4. Modifiable white balance. When you shoot in JPEG, the White Balance is automatically applied on the image during in-camera processing. That setting isn’t applied on the RAW image, you have the option to modify or adjust the White Balance setting based on your preference during processing.
5.Better quality prints. Since the information retained in a RAW file is 2 to 6 times higher than a JPEG image, with greater levels of brightness, better tonal gradation and enhanced details the resulting enlarged print will be better than those enlarged from a JPEG image processed in-camera. Note that the difference will only be visible in extremely large-sized prints and not on small-sized prints.
Disadvantages of RAW
While there are significant benefits in using a RAW file format, there are drawbacks worth mentioning when you shoot in RAW. These are:
1. Extra workflow. Recause the RAW file is ‘unprocessed’, it cannot be viewed directly without it passing through conversion software to decode the data and convert it into a readable file. Also you cannot send the RAW file just to anyone since they too have to have the right conversion software to decode and read the file. For it to be usable, it has to be converted first. While the conversion itself is a simple process, it gets tedious and time-consuming if you have multiple files to process.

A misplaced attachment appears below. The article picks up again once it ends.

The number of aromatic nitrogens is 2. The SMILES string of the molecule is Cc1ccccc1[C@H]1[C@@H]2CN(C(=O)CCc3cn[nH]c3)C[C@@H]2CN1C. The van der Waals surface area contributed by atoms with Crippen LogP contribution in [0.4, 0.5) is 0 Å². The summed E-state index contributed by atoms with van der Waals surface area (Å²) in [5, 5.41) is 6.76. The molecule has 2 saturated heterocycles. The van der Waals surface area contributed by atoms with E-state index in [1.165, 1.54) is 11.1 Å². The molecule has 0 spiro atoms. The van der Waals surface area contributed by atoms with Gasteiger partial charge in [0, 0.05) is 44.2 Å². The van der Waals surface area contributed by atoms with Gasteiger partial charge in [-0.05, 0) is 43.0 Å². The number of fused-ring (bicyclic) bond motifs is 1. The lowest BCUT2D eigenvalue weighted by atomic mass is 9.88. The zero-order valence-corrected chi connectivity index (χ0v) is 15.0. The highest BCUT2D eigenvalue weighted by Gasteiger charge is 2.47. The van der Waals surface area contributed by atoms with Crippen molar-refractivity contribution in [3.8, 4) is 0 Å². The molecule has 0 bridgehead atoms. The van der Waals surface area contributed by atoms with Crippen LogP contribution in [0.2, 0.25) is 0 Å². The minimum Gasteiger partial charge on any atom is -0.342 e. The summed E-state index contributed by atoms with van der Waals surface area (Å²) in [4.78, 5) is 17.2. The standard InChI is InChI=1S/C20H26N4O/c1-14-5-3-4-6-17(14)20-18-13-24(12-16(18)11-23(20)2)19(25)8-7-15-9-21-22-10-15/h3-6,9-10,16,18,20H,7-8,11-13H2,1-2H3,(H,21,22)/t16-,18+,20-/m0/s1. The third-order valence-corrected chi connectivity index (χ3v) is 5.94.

2. Non-standardized Format. There is no standard set for RAW file format. Different camera manufacturers all have their own proprietary formats. You need to use the conversion software provided by your camera manufacturer, or one of the third party programs (like Photoshop, Elements or Lightroom) that can read most RAW formats. To avoid this you can convert your RAW files into the open source DNG (Digital Negative) format, but that's yet another step.
3. The need for extra storage. Because RAW format avoids compression of the data unlike JPEG, the size of a RAW file is significantly larger. This takes up more space in a memory card, filling it up faster although with the price of cards and storage going down this isn’t as much of an issue as it was in the past.
4.The camera can slow down. Because of the large file size of the RAW file, it takes a longer time for the camera to write the data files into the memory card. This results in the overflow of the buffer and slows the camera down. To address this problem, use a faster memory card or, when buying a camera, choose one with a larger buffer.
Have it both ways